Music is a language, that’s for sure.
But it’s different from languages like English, Spanish, Chinese, Pig Latin, etcetera etcetera. It’s mathematical and symbolic and it also includes a vocabulary list.
Having to memorize all those secret codes we call “notes” as well as math formulas we call “harmony” can be so overwhelming. It can take years and years to master all of it. (Does anyone every really master it?)
So learning a vocabulary list can sometimes be swept aside.
Most beginners are only concerned with learning the notes to the song and getting them right. They don’t have time to learn a new list of words. If you can relate, then read on. Here is a list of the most important words for beginners to learn and memorize.
This is the most important thing to know when you’re learning how to read music and yet, it’s so underrated. Too much time is spent learning the letter names of the notes on the staff, when that precious time could be spent memorizing images of intervals.
Intervals are the measurement between 2 notes. For example, if a note is situated on a line and then the next note is placed on the very next space above it, we call that a 2nd. Why? Because it only takes 2 lines and spaces to go from point a to point b.
If you have a note on a line and it skips up to the next line, that’s called a 3rd. Because it takes 3 lines and spaces to get from point a to point b. Here’s a little graphic to help you understand:
Make sense? If not, leave a comment below, and I’ll help.
Again. This is something that is usually overlooked by the DIY beginner. It’s understandable. You’re spending A LOT of mental energy learning how to read the notes and get the beats right. But dynamics are super important too. What are dynamics?
Basically, it’s volume.
But it’s also about the tone. How hard or soft you hit those keys. Are you just slamming out notes like a machine with no emotion at all or are you careful to play the notes gently, like it’s a tiny puppy that needs to be handled with care? If not, you should start.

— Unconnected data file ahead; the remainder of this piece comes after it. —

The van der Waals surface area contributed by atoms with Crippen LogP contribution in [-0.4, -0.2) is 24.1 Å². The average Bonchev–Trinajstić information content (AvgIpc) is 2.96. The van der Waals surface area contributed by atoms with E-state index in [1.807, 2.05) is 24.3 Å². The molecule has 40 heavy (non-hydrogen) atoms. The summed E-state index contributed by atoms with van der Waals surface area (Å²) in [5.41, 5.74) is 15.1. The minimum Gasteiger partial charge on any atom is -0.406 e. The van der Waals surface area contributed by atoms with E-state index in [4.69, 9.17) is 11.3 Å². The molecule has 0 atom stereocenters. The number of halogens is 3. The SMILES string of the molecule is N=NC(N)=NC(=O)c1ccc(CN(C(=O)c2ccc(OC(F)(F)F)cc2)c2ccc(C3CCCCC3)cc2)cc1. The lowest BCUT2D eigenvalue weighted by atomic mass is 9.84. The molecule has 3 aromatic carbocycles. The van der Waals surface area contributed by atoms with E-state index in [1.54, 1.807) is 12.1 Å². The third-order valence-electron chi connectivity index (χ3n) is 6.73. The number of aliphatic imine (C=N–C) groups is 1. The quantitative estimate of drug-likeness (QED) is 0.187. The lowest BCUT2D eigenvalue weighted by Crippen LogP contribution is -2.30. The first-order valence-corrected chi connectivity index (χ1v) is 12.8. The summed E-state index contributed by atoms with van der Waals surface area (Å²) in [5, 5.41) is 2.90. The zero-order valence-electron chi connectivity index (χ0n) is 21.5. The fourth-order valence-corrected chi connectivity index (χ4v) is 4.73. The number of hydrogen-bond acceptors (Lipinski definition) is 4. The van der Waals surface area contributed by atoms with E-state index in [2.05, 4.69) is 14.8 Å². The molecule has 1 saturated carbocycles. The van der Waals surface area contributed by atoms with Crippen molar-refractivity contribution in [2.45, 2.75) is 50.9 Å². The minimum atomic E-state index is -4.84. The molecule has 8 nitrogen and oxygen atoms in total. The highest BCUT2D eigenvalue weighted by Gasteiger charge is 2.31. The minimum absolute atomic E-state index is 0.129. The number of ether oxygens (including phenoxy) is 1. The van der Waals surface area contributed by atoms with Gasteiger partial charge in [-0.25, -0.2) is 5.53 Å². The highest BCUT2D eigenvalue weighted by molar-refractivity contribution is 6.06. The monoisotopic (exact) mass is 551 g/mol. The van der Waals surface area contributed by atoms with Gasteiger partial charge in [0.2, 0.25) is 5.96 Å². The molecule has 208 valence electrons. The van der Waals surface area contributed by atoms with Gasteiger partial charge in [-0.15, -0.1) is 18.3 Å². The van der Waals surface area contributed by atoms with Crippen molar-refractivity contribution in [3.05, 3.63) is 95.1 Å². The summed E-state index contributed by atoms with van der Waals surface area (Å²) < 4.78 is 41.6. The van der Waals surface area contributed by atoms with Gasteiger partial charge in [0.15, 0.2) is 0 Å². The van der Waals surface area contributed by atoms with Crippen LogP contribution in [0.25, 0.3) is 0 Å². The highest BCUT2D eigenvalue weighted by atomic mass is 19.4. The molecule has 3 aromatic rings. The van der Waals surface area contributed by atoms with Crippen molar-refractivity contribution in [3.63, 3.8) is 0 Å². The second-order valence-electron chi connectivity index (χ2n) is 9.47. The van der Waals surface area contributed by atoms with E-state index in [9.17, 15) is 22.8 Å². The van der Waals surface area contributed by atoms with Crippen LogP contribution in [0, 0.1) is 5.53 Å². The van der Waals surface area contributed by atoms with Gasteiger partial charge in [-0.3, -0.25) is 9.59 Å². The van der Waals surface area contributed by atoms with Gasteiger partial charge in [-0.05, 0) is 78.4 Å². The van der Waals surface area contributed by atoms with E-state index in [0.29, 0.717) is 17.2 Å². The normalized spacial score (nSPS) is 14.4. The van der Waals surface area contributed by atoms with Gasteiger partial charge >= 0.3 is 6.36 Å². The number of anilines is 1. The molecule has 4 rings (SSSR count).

Practice your scales softly and loudly and in between. Practice getting gradually loud and then gradually soft. Oh that reminds me:
This means to get gradually louder.
This is a good one to know because it makes your music sound more… natural. In other words, you sound like a human and not a computer. How? Because human beings are dynamic when they talk. Most of us don’t speak at the same exact volume all the time. Depending on the mood, our voices get louder and softer all in the span of one conversation.
When you make music, you want it to sound human, so practice playing some crescendo every now and then.
This just means speed. You probably knew that, but I wanted to throw it in anyway, because it’s like… important and stuff.
This is when the song changes keys. Modulation is quite common in Classical music, but Pop and Rock musicians use it to make themselves feel extra fancy, so if you’re a pop songwriter, take note. Learn this skill and implement it into your work.
That’s when both hands are playing the EXACT SAME THING. This is a great thing to notice because it makes sight reading SO much easier!
When both hands are playing the same intervals, but going in opposite directions. Again – a great tool for sight reading. And here’s one more:
You guessed it. Both hands are playing the same exact intervals, going in the SAME direction, but starting on different pitches.
I think that’s a good list to start. Care to add anything? I’m sure I missed something, so please chime in!
If you’re a beginner, please join me on our free private Facebook group. I’m always in there answering questions and stirring up trouble. I’d love to help you on your piano journey.
Now GO PLAY PIANO!